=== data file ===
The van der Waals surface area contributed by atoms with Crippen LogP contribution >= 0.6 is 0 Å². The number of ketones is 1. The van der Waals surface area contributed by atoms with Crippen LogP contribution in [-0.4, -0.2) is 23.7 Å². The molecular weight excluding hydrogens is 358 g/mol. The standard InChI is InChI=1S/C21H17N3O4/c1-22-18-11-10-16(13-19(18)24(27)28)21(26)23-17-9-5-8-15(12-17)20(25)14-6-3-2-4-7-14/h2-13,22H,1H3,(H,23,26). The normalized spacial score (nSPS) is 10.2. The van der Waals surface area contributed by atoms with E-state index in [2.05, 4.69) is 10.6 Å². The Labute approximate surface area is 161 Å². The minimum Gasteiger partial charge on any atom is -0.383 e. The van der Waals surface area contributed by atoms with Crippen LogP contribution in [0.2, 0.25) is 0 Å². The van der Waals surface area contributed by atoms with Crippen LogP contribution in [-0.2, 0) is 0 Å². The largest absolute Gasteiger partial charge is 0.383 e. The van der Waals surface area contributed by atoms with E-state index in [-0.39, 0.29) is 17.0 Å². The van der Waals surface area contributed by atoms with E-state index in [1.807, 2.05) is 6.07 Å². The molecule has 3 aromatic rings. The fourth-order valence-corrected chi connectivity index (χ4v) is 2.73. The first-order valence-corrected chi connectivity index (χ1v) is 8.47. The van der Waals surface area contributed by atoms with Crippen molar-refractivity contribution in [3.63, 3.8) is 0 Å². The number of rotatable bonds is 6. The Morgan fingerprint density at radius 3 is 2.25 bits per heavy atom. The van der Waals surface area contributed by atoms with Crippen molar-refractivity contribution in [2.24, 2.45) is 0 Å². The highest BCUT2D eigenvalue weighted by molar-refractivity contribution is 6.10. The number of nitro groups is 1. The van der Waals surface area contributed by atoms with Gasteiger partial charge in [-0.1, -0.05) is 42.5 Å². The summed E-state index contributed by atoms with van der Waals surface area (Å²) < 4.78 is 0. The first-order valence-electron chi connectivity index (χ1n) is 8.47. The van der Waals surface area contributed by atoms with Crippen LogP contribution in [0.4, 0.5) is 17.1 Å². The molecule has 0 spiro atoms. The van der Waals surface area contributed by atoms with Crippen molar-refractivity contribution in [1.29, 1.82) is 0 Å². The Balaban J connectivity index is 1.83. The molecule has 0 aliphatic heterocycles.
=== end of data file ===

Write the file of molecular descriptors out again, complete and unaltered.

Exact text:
The van der Waals surface area contributed by atoms with Crippen LogP contribution >= 0.6 is 0 Å². The number of ketones is 1. The van der Waals surface area contributed by atoms with Crippen LogP contribution in [-0.4, -0.2) is 23.7 Å². The molecular weight excluding hydrogens is 358 g/mol. The standard InChI is InChI=1S/C21H17N3O4/c1-22-18-11-10-16(13-19(18)24(27)28)21(26)23-17-9-5-8-15(12-17)20(25)14-6-3-2-4-7-14/h2-13,22H,1H3,(H,23,26). The normalized spacial score (nSPS) is 10.2. The van der Waals surface area contributed by atoms with E-state index in [2.05, 4.69) is 10.6 Å². The Labute approximate surface area is 161 Å². The minimum Gasteiger partial charge on any atom is -0.383 e. The van der Waals surface area contributed by atoms with Crippen LogP contribution in [0.2, 0.25) is 0 Å². The van der Waals surface area contributed by atoms with Crippen LogP contribution in [-0.2, 0) is 0 Å². The largest absolute Gasteiger partial charge is 0.383 e. The van der Waals surface area contributed by atoms with E-state index in [-0.39, 0.29) is 17.0 Å². The van der Waals surface area contributed by atoms with E-state index in [1.807, 2.05) is 6.07 Å². The molecule has 3 aromatic rings. The fourth-order valence-corrected chi connectivity index (χ4v) is 2.73. The first-order valence-corrected chi connectivity index (χ1v) is 8.47. The van der Waals surface area contributed by atoms with Crippen molar-refractivity contribution in [3.63, 3.8) is 0 Å². The number of rotatable bonds is 6. The Morgan fingerprint density at radius 3 is 2.25 bits per heavy atom. The van der Waals surface area contributed by atoms with Crippen molar-refractivity contribution in [2.24, 2.45) is 0 Å². The highest BCUT2D eigenvalue weighted by molar-refractivity contribution is 6.10. The number of nitro groups is 1. The van der Waals surface area contributed by atoms with Gasteiger partial charge in [-0.1, -0.05) is 42.5 Å². The summed E-state index contributed by atoms with van der Waals surface area (Å²) < 4.78 is 0. The first-order valence-electron chi connectivity index (χ1n) is 8.47. The van der Waals surface area contributed by atoms with Crippen LogP contribution in [0.4, 0.5) is 17.1 Å². The molecule has 0 spiro atoms. The van der Waals surface area contributed by atoms with Crippen molar-refractivity contribution in [1.29, 1.82) is 0 Å². The Balaban J connectivity index is 1.83. The molecule has 0 aliphatic heterocycles.